I rode out my first ever Hurricane in Orlando waiting for it to pass so we could get to work. This was the first time I was going to actually be paid for helping after a disaster.
I flew into Tampa four days before the hurricane was to hit the west coast. Irma was a huge storm that was going to do damage wherever she landed. My job for 3 of those days were to stage all the rigs that were coming in from all over the country and as far as Canada. All sorts of trucks came in, from bucket trucks to pick up trucks and everything in between. All the rigs that came into Orlando were staging at Epcot. It was a huge effort getting everyone to go where they were supposed to. But the drivers and crew were all very pleasant to deal with. I met several people that day. The one that stood out the most was Donald Carter (DC). He was the lead guy for a company called Powersecure. I also met several guys and a lady from Florida Power and Light. DC and I hit it off and I was immediately pegged as a go to guy. If something needed to get done, they knew they could reach out to me and the crew and we would handle it.
Day 0, this is the day the hurricane hit and fortunately I was staying at the Hilton with hurricane proof windows. the strength of the hurricane came through the middle of the night and by morning the winds had died down to about 50mph. We made it to Epcot and the task at hand was to line up all the trucks for fueling. We arrived at 7am and started to line up over 500 diesel trucks and about the same in regular fuel trucks. It was 9am and the fuel truck was at the location but the team that did the refueling were not being released until the winds died down. The logistics of food, water and fuel that first day was a bit delayed but was cleared up fairly quickly. It was around noon that we finally got the fuel line up and running. Everyone was very understanding and eager to be fueled and heading to their rally points all through out the state. During the fueling process I was looking over the log and the remaining trucks that were to be fueled and asked the fueling team if there was enough fuel. One of them said he was pretty sure that we would be fine. My response to that was, I need a definite yes on this one! so, he said the only way to be sure was to get on top of the rig and measure. I replied, I need to be sure there is enough fuel. At that point I went through the log and looked at the last 25 trucks to be fueled and did a rough estimate as to how many gallons each truck was needing. the estimate was 26 gallons. then I reached out to my POC at FPL and asked her to come to the fueling location. This was not information you wanted to put out over the radio. If the drivers got wind that we were worried about not having enough fuel, they would be a bit angry. I also had one of my crew take the van and give me an exact count of trucks left to fuel. As I waited for the exact amount of fuel and the FPL logistic supervisor. I received my count, 132 trucks left. My fuel count came in at around 1400 gallons left. I talked with the FPL logistics gal and told her that, with my rough estimates that we would be out of fuel with about 75 trucks left on the lot. We were fueling with 2 lines and were moving quick so we needed to get the fuel here fast. The re-fueler was about 30 minutes out and the FPL supervisor made the call to bring it in. Right after that call was made we went down to one fuel line and the last tank in the tanker. this helped because it slowed everything down and gave us time to get the re-fueler in. What is amazing is that as we ran out of fuel in that last tank, the re-fueler had just finished fueling 1 of the 3 empty tanks in the tanker. As that happened I went through and counted the remaining trucks and the count was 81. Here is my take on this. Everyone has a job, mine was not given to me in a job description or was I handed an sop manual. I was told to manage the re-fueling and make sure fuel was logged. That is it, that was the extent of my directive. I new the urgency of getting all the rigs out in the field and what it meant to the power restoration process, but that was it. We were all a part of the big picture and that means you take on your part and know that you are as important as anyone in the process. Had we left 80 trucks on the lot and had to wait another hour or two then that could have meant that there would be hundreds or thousands that would have to go another day without power. So, when you are part of a team, no matter how big or how small, always give everything to that effort. The ripple effect could be more dramatic then you may think.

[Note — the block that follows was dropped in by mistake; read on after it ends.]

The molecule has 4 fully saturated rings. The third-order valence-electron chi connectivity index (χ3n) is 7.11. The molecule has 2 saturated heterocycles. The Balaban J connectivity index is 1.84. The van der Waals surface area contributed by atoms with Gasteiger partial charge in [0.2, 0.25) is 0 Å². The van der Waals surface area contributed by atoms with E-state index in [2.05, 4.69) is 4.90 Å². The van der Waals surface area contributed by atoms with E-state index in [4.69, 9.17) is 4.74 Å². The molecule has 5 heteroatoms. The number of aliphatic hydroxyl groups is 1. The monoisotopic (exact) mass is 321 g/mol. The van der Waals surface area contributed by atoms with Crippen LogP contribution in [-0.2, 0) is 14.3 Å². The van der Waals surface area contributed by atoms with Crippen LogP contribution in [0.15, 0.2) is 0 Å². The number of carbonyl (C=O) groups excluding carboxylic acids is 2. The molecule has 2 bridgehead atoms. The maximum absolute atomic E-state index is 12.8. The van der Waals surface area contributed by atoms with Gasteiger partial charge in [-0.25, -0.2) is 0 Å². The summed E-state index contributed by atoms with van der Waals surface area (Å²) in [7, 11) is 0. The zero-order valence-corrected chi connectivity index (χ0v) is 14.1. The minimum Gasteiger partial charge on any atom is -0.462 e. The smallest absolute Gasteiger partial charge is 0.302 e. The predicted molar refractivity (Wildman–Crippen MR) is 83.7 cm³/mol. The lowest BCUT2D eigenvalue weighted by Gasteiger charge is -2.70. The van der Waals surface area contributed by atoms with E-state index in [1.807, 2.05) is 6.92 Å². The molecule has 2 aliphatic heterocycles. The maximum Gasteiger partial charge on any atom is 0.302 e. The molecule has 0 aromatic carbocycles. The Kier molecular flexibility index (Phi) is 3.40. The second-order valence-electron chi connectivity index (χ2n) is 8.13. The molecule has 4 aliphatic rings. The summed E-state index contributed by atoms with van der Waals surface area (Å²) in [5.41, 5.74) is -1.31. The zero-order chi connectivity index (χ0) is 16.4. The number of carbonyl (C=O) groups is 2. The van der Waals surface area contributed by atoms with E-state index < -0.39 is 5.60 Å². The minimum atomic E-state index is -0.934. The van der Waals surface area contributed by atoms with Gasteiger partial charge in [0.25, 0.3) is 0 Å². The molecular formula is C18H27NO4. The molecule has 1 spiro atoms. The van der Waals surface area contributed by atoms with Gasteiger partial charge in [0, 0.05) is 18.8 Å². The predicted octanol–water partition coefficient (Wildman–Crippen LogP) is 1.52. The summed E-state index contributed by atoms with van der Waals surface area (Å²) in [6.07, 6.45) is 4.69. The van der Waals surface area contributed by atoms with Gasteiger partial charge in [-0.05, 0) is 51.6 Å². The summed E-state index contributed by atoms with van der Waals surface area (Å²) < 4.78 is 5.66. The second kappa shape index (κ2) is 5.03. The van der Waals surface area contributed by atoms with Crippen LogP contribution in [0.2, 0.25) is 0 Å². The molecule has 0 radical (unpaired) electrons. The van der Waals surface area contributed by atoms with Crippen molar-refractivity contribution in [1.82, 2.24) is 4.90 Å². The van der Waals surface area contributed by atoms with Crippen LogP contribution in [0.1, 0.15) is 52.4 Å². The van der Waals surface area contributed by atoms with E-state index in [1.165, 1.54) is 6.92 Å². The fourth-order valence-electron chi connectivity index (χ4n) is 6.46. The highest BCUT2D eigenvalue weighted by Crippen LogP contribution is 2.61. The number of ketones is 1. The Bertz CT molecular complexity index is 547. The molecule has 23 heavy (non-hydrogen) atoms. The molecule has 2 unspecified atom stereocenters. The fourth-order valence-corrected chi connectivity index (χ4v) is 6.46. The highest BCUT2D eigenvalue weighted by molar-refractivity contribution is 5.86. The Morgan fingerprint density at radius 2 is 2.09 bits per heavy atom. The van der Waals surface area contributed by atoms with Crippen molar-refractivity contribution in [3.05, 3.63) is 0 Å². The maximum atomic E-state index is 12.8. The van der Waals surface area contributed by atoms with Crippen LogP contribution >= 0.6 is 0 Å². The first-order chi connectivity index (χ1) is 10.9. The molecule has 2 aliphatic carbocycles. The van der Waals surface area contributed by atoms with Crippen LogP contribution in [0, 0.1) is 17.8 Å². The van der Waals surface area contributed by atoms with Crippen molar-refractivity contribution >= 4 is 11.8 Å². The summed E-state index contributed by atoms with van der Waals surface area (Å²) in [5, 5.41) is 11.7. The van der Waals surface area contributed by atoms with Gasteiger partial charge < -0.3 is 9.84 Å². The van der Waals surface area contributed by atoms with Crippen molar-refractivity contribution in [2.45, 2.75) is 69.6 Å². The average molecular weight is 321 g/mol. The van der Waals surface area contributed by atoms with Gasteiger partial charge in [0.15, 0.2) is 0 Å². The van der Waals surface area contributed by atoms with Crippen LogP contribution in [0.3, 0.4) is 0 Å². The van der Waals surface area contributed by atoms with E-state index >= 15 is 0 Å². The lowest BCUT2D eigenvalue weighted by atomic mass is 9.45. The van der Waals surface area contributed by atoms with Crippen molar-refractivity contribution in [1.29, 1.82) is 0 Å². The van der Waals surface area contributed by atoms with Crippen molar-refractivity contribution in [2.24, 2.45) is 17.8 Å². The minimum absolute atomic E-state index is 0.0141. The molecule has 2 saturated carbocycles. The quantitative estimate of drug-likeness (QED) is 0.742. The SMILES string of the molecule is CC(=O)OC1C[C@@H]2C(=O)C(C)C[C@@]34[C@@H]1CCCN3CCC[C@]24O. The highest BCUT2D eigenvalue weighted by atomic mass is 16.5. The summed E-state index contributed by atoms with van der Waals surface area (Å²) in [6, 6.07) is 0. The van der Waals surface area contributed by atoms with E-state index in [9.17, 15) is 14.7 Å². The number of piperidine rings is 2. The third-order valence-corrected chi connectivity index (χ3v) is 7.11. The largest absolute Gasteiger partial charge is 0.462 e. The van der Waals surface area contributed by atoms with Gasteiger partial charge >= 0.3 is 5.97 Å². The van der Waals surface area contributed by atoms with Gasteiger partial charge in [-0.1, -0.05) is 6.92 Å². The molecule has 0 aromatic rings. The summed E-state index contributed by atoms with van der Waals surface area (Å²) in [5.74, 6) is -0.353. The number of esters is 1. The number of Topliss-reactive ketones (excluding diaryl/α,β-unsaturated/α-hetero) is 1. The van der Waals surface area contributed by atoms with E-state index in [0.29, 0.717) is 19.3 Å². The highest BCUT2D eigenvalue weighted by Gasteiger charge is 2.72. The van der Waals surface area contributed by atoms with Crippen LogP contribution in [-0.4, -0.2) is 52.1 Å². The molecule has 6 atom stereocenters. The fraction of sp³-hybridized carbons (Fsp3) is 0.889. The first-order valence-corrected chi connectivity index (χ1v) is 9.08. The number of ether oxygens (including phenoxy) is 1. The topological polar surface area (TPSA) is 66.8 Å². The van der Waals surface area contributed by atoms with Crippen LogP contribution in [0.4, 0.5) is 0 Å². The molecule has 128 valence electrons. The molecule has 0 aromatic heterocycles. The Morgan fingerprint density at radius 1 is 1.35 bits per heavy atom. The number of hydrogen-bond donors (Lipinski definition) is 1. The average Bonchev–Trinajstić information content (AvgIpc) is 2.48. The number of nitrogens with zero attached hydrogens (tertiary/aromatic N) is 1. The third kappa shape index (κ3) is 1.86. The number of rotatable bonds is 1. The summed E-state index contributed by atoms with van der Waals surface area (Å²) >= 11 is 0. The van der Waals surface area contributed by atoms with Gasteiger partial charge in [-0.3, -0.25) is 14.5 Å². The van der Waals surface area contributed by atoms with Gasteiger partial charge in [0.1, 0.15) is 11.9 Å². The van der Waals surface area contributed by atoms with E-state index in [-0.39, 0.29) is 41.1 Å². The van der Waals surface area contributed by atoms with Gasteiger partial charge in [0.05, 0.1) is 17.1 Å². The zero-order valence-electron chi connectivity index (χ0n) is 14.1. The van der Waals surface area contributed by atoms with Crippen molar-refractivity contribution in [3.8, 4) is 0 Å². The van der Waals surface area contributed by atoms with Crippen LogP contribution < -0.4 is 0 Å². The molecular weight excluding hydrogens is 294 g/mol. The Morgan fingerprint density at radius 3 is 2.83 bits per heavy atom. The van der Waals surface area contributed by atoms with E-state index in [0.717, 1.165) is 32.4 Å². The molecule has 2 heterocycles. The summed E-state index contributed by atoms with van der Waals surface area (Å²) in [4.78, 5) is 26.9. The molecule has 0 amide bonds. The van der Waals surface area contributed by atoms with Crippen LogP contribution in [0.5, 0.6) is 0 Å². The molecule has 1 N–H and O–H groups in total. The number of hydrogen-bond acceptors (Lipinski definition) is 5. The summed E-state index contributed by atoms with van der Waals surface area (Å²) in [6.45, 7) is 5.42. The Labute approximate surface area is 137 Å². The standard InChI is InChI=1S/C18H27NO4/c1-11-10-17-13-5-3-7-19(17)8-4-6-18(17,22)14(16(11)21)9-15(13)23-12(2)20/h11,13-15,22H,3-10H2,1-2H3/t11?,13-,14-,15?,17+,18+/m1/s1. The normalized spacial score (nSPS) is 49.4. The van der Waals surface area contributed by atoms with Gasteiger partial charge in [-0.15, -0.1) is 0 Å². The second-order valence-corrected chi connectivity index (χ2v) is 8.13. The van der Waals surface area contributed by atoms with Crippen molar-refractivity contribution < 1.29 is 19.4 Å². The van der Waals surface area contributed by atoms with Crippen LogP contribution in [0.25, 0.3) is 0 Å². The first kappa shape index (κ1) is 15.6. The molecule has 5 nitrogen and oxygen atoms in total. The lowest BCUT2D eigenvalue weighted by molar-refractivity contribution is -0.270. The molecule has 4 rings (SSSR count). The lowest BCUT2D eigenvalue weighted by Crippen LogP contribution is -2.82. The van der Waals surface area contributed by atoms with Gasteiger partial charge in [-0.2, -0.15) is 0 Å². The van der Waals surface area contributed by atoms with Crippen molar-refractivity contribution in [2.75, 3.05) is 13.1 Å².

I was certainly praised for going the extra mile and had several FPL supervisors send my name up the logistics chain of command. Also DC had mentioned my efforts to the supervisors at Powersecure. Later that hour DC got an email stating that they wanted me and my team to head out from Orlando to West Palm Beach as soon as possible. It was 7pm and I had to get back to the hotel, gather my team, check out, eat and get on the road for a 2-3 hour drive. We arrived just after 11pm. Day 1 was to begin tomorrow.